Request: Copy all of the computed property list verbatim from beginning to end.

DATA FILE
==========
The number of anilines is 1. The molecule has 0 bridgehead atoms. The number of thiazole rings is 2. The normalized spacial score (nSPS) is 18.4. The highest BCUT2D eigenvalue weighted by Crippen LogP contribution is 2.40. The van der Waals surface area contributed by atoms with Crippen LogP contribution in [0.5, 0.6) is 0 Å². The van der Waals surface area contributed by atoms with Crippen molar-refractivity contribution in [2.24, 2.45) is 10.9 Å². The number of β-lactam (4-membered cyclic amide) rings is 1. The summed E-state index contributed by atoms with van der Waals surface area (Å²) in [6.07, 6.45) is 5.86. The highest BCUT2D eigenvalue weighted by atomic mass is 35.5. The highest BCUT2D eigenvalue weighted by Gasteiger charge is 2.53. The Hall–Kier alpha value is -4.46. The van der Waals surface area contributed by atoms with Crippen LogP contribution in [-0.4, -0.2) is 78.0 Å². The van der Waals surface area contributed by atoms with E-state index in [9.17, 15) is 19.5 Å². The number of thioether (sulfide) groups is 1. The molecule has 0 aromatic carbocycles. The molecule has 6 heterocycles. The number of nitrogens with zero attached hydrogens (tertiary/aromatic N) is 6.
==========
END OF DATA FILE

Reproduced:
The number of anilines is 1. The molecule has 0 bridgehead atoms. The number of thiazole rings is 2. The normalized spacial score (nSPS) is 18.4. The highest BCUT2D eigenvalue weighted by Crippen LogP contribution is 2.40. The van der Waals surface area contributed by atoms with Crippen LogP contribution in [0.5, 0.6) is 0 Å². The van der Waals surface area contributed by atoms with Crippen molar-refractivity contribution in [2.24, 2.45) is 10.9 Å². The number of β-lactam (4-membered cyclic amide) rings is 1. The summed E-state index contributed by atoms with van der Waals surface area (Å²) in [6.07, 6.45) is 5.86. The highest BCUT2D eigenvalue weighted by atomic mass is 35.5. The highest BCUT2D eigenvalue weighted by Gasteiger charge is 2.53. The Hall–Kier alpha value is -4.46. The van der Waals surface area contributed by atoms with Crippen LogP contribution in [-0.4, -0.2) is 78.0 Å². The van der Waals surface area contributed by atoms with E-state index in [9.17, 15) is 19.5 Å². The number of thioether (sulfide) groups is 1. The molecule has 0 aromatic carbocycles. The molecule has 6 heterocycles. The number of nitrogens with zero attached hydrogens (tertiary/aromatic N) is 6.